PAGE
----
Chelsea are used to paying over the odds for players as they spent £21m on Shawn Wright-Phillips, £6m for the untested Glen Johnson from West Ham United and worst of all £12m on Paolo Ferreira from Porto.

Only Bobby Robson would know what he was thinking when he decided to splash out £6m on Titus Bramble from his old club Ipswich Town and even more bizarrely £8m on Carl Cort from Wimbledon.

Arsene Wenger is a very shrewd manager when it comes to spending money so it must have been an off day for him when he decided to pay out £8m for Francis Jeffers, no doubt listening to those that kept saying his team needed a jack-in-a-box type striker.

When it comes to spending money, no one does it better than Sven Goran Ericsson, who in the course of his managerial career has spent £70m on Christian Vieri and Hernan Crespo, £25m on Juan Veron from Parma, and at Manchester city he is spending big bucks on players like Valerie Bojinov and Rolando Bianchi.

Speaking of Lazio they seem to waste money on players from La Liga like the £28m they spent on Gaskiya Mendietta and the vast amounts spent on Claudio Lopez and Ivan De la Pena.

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Football Player’s Position

If we are talking about playing football, I think most of us want to be a striker or forward player, it’s because we think that the striker is the best position in the game and the others just for supporting the striker. And also we think that the striker is a hero for the team because he makes scores and finally wins the game. Sometimes common people say that they win only because of the Forward players or the strikers. But actually, their assumption is wrong, because the main thing that is important in football game is teamwork. Each player in the game must be discipline and do their duty based on their position. Without that, the play will be bad and the team won’t win the game.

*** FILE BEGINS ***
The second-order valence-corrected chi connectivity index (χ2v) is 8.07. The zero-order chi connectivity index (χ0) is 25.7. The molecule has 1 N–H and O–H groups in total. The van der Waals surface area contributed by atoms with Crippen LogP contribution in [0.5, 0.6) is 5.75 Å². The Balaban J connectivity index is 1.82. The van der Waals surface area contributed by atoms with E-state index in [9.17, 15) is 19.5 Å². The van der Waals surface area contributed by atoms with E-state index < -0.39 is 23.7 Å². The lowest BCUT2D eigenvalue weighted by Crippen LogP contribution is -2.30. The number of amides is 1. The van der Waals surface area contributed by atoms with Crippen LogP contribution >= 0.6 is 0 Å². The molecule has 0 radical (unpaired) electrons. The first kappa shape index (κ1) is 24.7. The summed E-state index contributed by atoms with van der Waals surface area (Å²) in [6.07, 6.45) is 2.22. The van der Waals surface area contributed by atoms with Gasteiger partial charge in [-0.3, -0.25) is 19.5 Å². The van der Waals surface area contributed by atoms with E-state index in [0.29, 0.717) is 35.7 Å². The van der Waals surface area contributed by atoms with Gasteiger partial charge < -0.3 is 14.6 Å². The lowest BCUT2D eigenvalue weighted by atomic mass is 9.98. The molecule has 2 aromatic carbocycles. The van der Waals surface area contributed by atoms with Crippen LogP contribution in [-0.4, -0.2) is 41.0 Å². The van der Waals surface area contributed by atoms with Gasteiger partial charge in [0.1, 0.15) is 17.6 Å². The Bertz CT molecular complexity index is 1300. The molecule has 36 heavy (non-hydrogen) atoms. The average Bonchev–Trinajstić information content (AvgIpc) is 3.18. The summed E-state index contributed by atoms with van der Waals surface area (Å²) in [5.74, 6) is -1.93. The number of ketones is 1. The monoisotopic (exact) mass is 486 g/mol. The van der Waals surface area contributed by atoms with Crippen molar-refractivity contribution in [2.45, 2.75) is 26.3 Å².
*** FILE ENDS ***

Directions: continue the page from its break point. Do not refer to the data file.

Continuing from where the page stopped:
In football game, basically we know about 4 positions of players; Goalkeeper (GK), Defender (DF), Midfielder (MF), and Forward or Striker (FW). In each position, they have their main duty in a game. So, what are actually the characteristics of each of them? Okay, let’s check it out.

The first position is a Goalkeeper. Goalkeeper is a position which has a main task to protect the goal post from opponent attack. This position actually is placed in the back of the others position. So, he just stands under the goal post and blocks the ball that comes to the goal. The characteristic of this position is goalkeeper is allowed to touch the ball with his hand.